Sachs: Many people have told me that this film is ‘of the moment.’ But to me what seems timely about the film is that I couldn’t have made it five years ago, because I wouldn’t have had the optimism that I have now. This is a very hopeful film, and I’m in a relationship that I’m hopeful about, and raising kids. In conclusion, I’m glad I’ve worked a lot of my shit out [laughs]. Do you think there is an equivalent film in cinema history that has an ‘of the moment’ feel that ‘Love is Strange’ has?

Sachs: There is a movie called ‘Nothing But a Man’ from the mid 1960s. It’s about an African-American couple who get married in the south, and the film follows how the marriage dissolves. So much of it seems as if their love is corroded by the culture they live in. We’re not stronger than our culture, and the reason I’m able to make this film now relates to the laws changing. It’s the impact of the laws changing, which is not insignificant. You had a younger male character, Joey, who is typical of how a large percentage of households are now raising teenagers – open to understanding homosexual without being gay themselves, and accepting gay fellow travelers in their own generation. How do you think this inclusiveness will affect attitudes in the future, contrary to our generation thinking that homosexuality was a separate and frightening issue?

Sachs: I just came from a wedding between two men that have been together for 15 years, and here we were in Orange County with 200 family members running around, and gathering for the ceremony. This is the new ‘now.’ All the feelings we have about how people are about comes from what we learn, it’s really the theme of the film on some level, it’s about education.

Alfred Molina, Ira Sachs, John Lithgow
Everybody’s Talking: Alfred Molina and John Lithgow in ‘Love is Strange’
Photo credit: Sony Pictures Classics How about the learning experiences of teenagers?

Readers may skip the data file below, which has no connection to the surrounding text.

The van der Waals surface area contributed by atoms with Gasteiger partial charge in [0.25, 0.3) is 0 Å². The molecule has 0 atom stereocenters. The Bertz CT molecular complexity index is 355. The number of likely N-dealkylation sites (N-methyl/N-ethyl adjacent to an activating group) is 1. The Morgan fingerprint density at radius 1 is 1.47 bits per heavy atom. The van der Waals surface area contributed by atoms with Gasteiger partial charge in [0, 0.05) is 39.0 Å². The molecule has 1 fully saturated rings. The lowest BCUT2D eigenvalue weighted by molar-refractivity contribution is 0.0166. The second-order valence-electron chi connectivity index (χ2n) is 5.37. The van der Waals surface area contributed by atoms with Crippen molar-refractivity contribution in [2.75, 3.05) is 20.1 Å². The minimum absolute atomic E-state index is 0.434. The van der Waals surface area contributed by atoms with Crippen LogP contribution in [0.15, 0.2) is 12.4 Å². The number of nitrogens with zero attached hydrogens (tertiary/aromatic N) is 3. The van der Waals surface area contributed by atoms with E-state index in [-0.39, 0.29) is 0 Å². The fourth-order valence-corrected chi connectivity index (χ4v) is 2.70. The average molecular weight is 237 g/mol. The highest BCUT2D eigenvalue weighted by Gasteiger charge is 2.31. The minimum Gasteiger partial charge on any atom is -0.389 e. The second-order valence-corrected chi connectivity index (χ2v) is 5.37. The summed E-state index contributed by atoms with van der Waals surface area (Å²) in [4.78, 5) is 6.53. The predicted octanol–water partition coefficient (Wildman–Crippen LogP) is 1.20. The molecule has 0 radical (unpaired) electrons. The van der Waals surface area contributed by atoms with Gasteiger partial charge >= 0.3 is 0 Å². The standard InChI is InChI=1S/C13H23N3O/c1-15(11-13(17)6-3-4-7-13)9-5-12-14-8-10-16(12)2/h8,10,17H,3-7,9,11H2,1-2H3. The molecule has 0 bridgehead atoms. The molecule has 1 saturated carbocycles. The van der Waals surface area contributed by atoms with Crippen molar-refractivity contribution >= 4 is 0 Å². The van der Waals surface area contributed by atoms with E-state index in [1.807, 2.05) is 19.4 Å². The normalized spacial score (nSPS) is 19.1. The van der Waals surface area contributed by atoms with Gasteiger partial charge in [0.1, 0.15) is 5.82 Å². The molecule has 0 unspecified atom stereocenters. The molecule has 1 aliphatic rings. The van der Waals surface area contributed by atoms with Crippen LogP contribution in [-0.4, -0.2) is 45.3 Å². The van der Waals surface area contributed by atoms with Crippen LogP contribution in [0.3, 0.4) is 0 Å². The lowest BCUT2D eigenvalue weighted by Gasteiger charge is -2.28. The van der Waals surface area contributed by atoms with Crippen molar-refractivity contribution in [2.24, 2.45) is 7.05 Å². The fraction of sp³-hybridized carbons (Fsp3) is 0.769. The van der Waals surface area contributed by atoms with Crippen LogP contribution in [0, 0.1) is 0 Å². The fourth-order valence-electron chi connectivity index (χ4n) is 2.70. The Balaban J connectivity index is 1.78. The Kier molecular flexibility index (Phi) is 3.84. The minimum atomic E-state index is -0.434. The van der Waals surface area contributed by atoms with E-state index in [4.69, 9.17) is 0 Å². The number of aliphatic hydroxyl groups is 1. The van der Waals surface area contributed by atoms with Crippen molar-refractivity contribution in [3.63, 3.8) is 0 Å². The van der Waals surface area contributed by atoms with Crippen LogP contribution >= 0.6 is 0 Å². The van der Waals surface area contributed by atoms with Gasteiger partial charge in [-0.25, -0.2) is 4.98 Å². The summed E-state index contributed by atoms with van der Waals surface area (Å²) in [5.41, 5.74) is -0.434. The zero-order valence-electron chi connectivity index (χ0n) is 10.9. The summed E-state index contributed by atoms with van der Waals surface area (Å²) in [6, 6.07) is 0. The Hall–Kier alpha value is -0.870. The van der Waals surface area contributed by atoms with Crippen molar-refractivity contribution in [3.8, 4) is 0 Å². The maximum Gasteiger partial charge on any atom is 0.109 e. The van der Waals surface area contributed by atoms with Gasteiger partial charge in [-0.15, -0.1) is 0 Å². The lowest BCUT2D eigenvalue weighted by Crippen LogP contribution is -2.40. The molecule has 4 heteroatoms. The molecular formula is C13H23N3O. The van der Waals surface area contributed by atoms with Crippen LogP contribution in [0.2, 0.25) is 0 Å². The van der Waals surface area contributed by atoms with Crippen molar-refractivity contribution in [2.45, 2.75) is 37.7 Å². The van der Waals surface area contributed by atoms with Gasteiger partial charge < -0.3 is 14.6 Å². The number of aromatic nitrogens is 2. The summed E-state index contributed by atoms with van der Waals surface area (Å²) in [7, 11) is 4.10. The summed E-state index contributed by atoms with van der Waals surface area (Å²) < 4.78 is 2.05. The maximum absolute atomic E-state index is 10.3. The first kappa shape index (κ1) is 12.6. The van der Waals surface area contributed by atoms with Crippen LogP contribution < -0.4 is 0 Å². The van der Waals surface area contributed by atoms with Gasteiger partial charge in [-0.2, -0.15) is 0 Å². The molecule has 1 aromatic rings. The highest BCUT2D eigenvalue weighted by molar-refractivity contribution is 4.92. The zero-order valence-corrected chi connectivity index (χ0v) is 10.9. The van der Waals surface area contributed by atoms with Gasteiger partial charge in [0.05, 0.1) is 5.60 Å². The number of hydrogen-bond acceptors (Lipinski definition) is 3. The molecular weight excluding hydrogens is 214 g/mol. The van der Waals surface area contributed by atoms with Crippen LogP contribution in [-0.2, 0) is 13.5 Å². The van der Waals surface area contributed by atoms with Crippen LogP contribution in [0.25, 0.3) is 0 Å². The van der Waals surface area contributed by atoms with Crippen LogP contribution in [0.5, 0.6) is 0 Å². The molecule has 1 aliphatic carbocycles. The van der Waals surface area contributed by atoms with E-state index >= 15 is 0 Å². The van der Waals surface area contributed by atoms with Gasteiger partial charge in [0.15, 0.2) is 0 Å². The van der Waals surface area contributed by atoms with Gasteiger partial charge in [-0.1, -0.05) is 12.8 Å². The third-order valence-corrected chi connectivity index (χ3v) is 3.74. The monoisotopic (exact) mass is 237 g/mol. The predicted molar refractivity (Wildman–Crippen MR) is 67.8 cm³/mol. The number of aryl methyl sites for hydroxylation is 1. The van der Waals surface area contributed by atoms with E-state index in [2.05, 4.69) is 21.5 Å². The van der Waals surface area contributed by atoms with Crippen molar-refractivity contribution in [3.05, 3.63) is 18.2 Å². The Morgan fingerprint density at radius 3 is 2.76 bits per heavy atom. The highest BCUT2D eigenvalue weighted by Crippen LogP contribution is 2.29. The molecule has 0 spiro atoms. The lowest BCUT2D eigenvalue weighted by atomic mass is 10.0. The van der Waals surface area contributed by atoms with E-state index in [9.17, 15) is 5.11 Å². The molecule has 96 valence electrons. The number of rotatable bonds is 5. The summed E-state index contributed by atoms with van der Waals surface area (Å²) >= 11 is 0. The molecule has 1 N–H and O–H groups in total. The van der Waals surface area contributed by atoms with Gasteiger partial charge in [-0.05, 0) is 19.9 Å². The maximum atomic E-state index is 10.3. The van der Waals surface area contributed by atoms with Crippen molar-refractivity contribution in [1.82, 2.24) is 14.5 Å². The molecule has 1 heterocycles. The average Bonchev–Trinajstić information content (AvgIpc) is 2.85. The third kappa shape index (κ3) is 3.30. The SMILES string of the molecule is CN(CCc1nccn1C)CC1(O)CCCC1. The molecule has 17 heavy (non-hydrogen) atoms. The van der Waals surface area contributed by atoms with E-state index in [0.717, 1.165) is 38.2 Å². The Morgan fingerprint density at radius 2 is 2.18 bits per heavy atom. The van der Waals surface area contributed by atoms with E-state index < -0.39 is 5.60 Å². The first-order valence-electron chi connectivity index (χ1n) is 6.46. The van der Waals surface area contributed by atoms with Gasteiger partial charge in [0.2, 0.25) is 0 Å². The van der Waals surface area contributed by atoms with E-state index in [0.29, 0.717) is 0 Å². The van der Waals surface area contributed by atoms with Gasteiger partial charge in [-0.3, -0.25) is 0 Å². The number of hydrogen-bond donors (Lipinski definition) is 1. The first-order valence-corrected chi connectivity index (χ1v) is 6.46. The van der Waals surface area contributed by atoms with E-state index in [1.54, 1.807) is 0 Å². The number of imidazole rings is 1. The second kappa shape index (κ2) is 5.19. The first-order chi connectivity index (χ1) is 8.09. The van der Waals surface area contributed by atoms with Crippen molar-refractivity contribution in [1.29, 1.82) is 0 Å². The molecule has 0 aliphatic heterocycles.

Sachs: In many ways, I’m sympathetic, because I think whenever you have a teenager in the house, you have an alien. It’s not necessarily about homophobia, you just don’t know who that person is at that age, and it makes people jumpy [laughs]. Both Molina and Lithgow are straight men, although Molina said in the Variety article that ‘they are the gayest straight men on the planet.’ Did you audition any gay actors for the roles? Do you think the tenor would have been different if it were gay actors, or was it just a matter of getting the right chemistry?

Sachs: You don’t audition name actors. You make offers. I had a sense of what Alfred and John could do. A lot of my job is to actually go and watch their previous work, and understand them in the context of the story. There were definitely openly gay actors on my ‘list,’ but we ended up with these two men and I feel really blessed that was the case.

They were asked in this film to do two things that they hadn’t been allowed to do previously. First, to be the lead actors and second, to perform in a naturalistic register, which is not often what people expected of them in their work in other media, particularly TV. We all had a love for the 1970s performance style in the films at the time, nuanced and tight and subtle. It turns out that both of them are brilliant at doing that. Anything else you’ve learned from them as you got to know them on the promotional tour?

Sachs: I’ve learned a lot recently from Alfred and John, even more than when we shot the film. I’m watching John portraying King Lear for Shakespeare in the Park, working on a new play on Broadway and writing books. I’m experiencing his passion, and its something I can learn from as a creative person.